[page 3] some fun wouldn’t you say? I think Bob’s wife started that in the first place with a name like McReynold and O’Donnell she thought that would be more proper. She comes out rather frequently for evening chow but he goes to town of course more frequently.

Later after the show – It was a leak out. Had its beginning in England, its middle in a South Sea Isle. A very beautiful girl on the South Sea Island and that is a downright falsehood. Maybe for those who don’t know it makes good entertainment but I’ve been around some and I know where of I speak, and I might add New Zealand with the Isles. However, I haven’t probed into the inner sanctum sanctorum for beauties but seeing the rank and file of the streets I have seen no prize winners. In fact not none that would even equal you. Is that flattery or what?

February 23, 1944, p. 4

February 23, 1944, p. 4

[page 4] Anyone here over I’d say 25-30 has false choppers. These people are very notorious for their poor teeth and of course they all say it’s due to a lack of minerals but I think it’s the age old custom of tea 4-5 times each day. Always, along with the tea, they have cakes, so you see sweets play a very prominent part and I have a feeling that that starts at a very early age. And of course it is a prenatal habit which must have some bearing on the child.

Just think only 6 more days in Feb. Surely something will come thru before long but several of us have been thinking that for so long now that it has become almost an obsession with us.

Well Dear we will just keep the chin up and know that love will find the way.
Lots of Love
Daddy

P.S. There was no mail today.

New_Zealand_Cities

©2015 copyright owned and transcribed by Deborah Sweeney
Post originally found: https://genealogylady.net/2015/12/25/oshaunnessy-roscoe/

Photographs (Roscoe)

February 22, 1944 envelope

February 22, 1944 envelope

February 22, 1944, p. 1

February 22, 1944, p. 1

Letter transcription:

Lieut. R.S. Yegerlehner USNR
USN Base Hosp. #4
Navy 133
F.P.O. San Francisco Calif.
Feb. 22, 1944

Dear Mother,

This being the 22nd we did have the turkey as I said yesterday. It was roasted – cranberry sauce also but you know – That didn’t appeal so much as one might imagine I mean to me. Anyway I had plenty to eat without that sauce. Cherry pie also but I also passed that up. In fact all I ate was some mashed potatoes and turkey. Not much variety but plenty of it.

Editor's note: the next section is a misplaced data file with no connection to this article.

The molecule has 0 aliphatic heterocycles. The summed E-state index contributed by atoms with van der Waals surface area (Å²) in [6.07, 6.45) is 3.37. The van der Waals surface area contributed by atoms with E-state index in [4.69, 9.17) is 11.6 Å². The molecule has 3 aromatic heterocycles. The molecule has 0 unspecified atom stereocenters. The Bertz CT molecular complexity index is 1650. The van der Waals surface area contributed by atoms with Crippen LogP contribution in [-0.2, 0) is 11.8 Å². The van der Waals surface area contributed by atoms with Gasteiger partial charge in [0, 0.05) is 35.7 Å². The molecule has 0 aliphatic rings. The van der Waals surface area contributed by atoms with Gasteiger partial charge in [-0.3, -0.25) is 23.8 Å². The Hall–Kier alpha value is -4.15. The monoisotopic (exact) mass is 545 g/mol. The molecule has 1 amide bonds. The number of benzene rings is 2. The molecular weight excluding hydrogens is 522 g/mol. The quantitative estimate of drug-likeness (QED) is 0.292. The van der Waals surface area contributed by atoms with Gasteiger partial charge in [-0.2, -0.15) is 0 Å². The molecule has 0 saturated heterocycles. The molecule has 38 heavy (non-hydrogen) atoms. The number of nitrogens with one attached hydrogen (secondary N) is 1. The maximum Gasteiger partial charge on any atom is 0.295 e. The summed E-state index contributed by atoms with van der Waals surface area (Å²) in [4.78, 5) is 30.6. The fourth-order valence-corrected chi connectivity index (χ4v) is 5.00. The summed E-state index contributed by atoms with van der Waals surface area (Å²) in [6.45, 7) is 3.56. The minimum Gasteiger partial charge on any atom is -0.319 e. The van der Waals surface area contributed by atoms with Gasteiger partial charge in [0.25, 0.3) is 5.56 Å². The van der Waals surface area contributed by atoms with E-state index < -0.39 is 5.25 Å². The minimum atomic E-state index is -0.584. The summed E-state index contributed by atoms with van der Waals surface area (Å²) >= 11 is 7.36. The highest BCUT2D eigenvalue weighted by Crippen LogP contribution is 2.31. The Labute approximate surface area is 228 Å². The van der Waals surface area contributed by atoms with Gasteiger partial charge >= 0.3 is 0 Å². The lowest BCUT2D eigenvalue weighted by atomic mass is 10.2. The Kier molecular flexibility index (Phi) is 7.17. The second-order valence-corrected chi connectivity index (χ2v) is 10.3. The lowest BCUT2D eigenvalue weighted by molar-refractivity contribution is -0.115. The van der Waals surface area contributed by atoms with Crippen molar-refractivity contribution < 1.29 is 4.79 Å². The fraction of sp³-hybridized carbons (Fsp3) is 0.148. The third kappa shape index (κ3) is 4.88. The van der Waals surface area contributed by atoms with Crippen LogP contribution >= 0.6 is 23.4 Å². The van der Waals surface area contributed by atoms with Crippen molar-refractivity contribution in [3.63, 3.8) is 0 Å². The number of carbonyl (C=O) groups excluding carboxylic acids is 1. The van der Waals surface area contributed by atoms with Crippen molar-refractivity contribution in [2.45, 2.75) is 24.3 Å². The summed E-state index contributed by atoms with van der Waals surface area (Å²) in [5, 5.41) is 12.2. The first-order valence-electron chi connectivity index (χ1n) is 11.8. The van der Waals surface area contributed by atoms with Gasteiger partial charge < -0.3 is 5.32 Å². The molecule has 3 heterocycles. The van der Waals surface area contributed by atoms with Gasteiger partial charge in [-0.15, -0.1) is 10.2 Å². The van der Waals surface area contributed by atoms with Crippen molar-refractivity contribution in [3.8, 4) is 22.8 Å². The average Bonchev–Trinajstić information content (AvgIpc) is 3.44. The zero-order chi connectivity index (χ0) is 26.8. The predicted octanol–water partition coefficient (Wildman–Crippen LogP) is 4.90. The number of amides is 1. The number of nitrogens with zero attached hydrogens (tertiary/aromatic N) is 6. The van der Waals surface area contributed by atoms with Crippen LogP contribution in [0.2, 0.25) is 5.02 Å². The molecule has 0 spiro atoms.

Our continued warm weather still holds on and it has been trying to rain most of the day but so far a little sprinkle is all that has been forthcoming.

February 22, 1944, p. 2

February 22, 1944, p. 2

[page 2] A few hours later – Had to go up on the compound and I wasn’t in any particular hurry with this letter hoping that some mail might arrive but no such luck so far. It’s about 4:00 PM and about that time. I believe we are more anxious for mail now then we were a year or a year and a half ago. I guess we didn’t know what to expect then but after mail comes regular it’s a little hard to understand why it doesn’t keep coming. Well it’s not hard to know why but it is hard not to get it. The mail topic really come in for its share of the letter today – almost ½ page. Something has to be used to fill up the space and really I can think of no better subject.

I’m going to try to get the pictures today that Rosie and I had taken last week,

February 22, 1944, p. 3

February 22, 1944, p. 3

[page 3] provided I can get into town. That after all is a real problem with us. I can’t explain just why but the trams, buses, etc., don’t exactly do like they do in the States and we are a little distance away. I’ll try to write the rest after I see if we get the pictures.

Later – I got the pictures OK but due to a misunderstanding there was only one print made of each so Rosie and I will have to toss to see who will get to send which. I’ll try to send those of me by myself and later send the remainder when we have other prints made. I think one or two of them are fair of me and also of him but you won’t be able to tell of course whether his are good or not.